One infant was excluded from the current analysis due to a diagnosed medical condition at age 3 years. Another five infants were excluded due to incompleteness of recordings within the required age intervals (please see below). The final sample size was thus 45. None of the 45 participants was reported to have any developmental impairment by the time of data analysis.

The study was approved by the Institutional Review Board of the Medical University of Graz, Austria (27-476ex14/15) and all experiments were performed in accordance with the approved guidelines and regulations. Parents were informed about all experimental procedures and the purpose of the study and gave their written informed consent for participation and publication of results.

Materials and dataset

The assessment of the developmental trajectory of GMs, from writhing to fidgety movements15, was part of our study protocol with the afore-mentioned seven consecutive repeated-measure sessions48. Procedures of standard recording of GMs were reported elsewhere48. For this study, we used data from T1 as “pre-fidgety period” and T5-7 as “fidgety period”15,16.

All accessible videos (i.e., infants were awake and active, without pacifier, overall not fussy or crying) during recording of T1 (N = 838) and T5-7 (N = 946) are included. For training of the SMNN, each video was first cut into brief chunks. During the piloting period, we determined the shortest length of each video snippet to be 5 s, a reasonable duration of unit for machine learning, as well as a minimum length of video for human assessors feeling confident to judge whether the fidgety movement is present (FM+) or absent (FM−) on each snippet, providing a dichotomous classifier for the machine learning process.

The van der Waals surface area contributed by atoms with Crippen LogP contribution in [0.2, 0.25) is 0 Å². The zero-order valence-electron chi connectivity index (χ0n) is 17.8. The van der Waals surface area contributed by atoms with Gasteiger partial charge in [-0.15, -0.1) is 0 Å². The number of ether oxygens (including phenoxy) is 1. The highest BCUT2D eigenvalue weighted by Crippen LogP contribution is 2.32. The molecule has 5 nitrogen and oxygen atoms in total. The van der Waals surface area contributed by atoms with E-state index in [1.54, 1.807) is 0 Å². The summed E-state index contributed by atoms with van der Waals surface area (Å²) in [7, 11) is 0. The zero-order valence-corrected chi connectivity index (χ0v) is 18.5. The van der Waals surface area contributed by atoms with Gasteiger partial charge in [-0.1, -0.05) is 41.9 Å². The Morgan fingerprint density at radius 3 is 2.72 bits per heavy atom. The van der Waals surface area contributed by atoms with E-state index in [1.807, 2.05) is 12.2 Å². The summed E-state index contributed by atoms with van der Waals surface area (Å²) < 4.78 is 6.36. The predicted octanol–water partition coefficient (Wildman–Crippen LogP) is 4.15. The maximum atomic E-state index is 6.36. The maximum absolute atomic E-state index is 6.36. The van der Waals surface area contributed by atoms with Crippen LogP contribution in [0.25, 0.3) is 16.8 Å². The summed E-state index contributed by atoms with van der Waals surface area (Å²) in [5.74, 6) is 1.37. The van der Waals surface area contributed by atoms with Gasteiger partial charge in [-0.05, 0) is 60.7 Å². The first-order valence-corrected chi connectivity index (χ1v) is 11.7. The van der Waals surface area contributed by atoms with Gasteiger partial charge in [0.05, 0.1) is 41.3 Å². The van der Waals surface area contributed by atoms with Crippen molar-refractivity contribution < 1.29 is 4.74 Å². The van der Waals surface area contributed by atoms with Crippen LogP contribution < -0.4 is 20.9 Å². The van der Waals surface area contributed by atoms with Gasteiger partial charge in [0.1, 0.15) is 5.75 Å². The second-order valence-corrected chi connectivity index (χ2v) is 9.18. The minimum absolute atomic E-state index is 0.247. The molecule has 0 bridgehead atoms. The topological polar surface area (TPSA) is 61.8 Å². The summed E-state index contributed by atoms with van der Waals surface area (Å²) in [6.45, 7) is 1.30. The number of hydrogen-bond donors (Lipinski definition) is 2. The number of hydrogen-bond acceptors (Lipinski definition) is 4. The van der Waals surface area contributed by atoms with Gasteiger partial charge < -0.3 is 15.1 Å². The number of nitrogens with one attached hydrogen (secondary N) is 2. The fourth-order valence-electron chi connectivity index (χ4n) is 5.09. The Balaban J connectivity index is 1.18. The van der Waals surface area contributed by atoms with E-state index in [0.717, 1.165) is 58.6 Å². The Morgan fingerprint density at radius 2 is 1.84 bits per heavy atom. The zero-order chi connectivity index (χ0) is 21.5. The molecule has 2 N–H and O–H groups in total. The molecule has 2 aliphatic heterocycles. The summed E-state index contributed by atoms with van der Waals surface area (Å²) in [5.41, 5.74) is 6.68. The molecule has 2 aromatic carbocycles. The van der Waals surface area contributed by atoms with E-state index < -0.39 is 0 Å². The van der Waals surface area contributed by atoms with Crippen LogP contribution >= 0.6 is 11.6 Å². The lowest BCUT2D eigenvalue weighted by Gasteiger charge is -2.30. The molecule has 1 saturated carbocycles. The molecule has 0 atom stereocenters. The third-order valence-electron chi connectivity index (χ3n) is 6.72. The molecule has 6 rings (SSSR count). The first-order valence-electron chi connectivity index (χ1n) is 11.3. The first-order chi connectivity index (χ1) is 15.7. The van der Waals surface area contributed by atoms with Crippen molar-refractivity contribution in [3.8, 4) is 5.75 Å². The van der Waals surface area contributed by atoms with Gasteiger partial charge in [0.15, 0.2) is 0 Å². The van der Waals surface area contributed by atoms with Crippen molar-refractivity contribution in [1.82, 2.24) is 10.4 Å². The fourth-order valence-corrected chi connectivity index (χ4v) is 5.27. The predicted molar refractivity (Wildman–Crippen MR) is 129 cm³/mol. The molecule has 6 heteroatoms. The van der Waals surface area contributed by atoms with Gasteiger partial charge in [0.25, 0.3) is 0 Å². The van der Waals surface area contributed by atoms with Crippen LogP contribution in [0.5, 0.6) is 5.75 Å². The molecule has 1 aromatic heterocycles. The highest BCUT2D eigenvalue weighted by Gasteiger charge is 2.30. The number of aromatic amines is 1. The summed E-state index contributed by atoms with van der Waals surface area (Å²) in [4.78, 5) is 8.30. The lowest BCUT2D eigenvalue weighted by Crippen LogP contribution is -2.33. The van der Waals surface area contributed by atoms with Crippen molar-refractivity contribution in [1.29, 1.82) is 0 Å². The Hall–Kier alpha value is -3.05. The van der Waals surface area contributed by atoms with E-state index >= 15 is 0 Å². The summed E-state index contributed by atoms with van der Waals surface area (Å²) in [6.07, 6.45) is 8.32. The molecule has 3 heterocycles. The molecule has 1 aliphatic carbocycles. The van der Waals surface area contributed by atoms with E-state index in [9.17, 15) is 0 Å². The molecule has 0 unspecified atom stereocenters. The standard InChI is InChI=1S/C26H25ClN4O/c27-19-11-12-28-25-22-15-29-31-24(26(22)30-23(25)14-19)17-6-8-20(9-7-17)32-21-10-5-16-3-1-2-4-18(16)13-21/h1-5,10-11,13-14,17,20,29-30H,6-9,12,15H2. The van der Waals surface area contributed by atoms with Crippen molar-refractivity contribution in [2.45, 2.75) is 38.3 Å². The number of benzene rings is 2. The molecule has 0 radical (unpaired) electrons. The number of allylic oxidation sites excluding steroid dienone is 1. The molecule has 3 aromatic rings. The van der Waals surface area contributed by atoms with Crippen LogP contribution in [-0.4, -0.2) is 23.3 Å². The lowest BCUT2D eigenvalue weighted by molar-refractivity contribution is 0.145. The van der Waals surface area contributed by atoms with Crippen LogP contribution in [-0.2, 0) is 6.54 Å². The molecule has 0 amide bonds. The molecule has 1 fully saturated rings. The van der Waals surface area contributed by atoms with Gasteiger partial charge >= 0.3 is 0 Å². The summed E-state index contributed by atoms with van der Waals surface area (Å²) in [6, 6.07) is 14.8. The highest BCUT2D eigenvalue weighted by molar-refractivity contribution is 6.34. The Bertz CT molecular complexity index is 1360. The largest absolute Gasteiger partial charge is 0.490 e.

Figure 2
figure 2

An overview of the feature extraction and classification procedure. One snippet has a length of \(250\ \mathrm{frames}\). \(N_{stack} = 52 \ \mathrm{frames}\) are concatenated to one input vector—i.e. the (x,  y)-values of \(52 \ \mathrm{frames}\) frames are stacked together to form one input vector. The offset between two input vectors is \(N_{slide} = 12\ \mathrm{frames}\), resulting in a sliding window approach. Each input vector is classified independently. The final decision is made based on uniform majority vote.